But… the $13,000 difference in price seems a little steep, even for a collector’s item. The same can be said for the Slash Model, Dave Mustaine, and Adam Jones Les Paul. The price is right in line with the idea of a collectable “lifestyle brand”. Which includes:
- T Shirts
- Pins and Patches
- Lifton leather Collaborations
- Consumer Electronics
- Phone Cases
- Home Furniture
- Home Art
This reminds me of Harley Davidson in a lot of ways, where you walk into the Harley store and the bikes are not even the focus. The collectables and over-priced clothes are what you see before a motorcycle. I have not been to the Gibson Brand Experience store, but I can only imagine.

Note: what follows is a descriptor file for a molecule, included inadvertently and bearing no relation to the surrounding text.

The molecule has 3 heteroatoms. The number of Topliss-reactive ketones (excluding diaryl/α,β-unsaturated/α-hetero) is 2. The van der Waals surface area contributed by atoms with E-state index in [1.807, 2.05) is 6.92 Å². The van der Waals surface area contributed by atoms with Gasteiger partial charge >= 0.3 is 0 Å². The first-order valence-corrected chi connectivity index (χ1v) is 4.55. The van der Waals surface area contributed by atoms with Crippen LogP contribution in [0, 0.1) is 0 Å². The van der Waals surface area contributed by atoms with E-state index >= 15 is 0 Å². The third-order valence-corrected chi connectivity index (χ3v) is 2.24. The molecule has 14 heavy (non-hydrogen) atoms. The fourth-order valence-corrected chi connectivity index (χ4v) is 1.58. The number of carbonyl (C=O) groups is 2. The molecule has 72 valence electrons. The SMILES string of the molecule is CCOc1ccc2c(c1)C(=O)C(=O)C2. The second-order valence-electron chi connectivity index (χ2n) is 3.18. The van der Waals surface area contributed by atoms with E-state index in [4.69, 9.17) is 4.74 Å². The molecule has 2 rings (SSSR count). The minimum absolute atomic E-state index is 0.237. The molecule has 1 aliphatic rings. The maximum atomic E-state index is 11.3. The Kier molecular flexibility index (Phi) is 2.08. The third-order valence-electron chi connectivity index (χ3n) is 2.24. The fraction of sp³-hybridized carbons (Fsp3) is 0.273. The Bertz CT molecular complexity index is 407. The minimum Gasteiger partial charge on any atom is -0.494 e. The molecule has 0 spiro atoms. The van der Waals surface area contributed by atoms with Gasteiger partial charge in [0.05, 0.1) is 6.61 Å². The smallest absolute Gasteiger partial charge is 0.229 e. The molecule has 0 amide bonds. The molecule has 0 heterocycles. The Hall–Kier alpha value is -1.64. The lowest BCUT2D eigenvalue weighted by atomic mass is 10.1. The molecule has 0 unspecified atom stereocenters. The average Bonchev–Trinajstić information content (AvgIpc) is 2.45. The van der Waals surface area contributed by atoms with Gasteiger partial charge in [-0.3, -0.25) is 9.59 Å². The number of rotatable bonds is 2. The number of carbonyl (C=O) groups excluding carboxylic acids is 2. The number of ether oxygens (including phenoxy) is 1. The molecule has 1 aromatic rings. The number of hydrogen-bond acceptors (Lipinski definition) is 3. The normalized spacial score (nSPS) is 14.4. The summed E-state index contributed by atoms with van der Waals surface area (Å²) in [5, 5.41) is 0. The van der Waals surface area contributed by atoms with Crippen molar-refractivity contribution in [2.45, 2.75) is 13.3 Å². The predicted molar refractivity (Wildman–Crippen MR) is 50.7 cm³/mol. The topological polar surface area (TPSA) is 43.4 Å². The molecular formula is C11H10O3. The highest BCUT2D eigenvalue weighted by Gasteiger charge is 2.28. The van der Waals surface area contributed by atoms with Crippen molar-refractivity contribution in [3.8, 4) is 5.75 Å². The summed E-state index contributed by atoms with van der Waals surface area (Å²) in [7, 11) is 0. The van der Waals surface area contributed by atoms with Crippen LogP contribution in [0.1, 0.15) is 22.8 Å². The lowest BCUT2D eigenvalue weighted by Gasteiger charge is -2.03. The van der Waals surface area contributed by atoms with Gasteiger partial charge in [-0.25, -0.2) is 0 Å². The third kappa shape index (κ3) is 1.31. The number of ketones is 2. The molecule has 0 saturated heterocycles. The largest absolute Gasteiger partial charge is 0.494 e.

But hey, most normal people cannot afford these guitars, and that is completely fine. I get it, they are relic models that are exact replicas of a famous instrument. These are not made to played on stage or anything, and most guitarists would never let them leave the house. But what about the Standard lineup made for us humble mortals?
These are broken up into two categories by the Gibson brand for all guitars and basses. You have the Original collection of the most famous Gibson Standard Models, and then you have the Modern lineup that have different finish options and pickup varieties.
The absolute lowest that you can go with Gibson is the Les Paul Tribute. These are stripped down Studio models that are totally bare bones. They start at a rather reasonable price, around $1300 after taxes. But almost every other model is over $2000.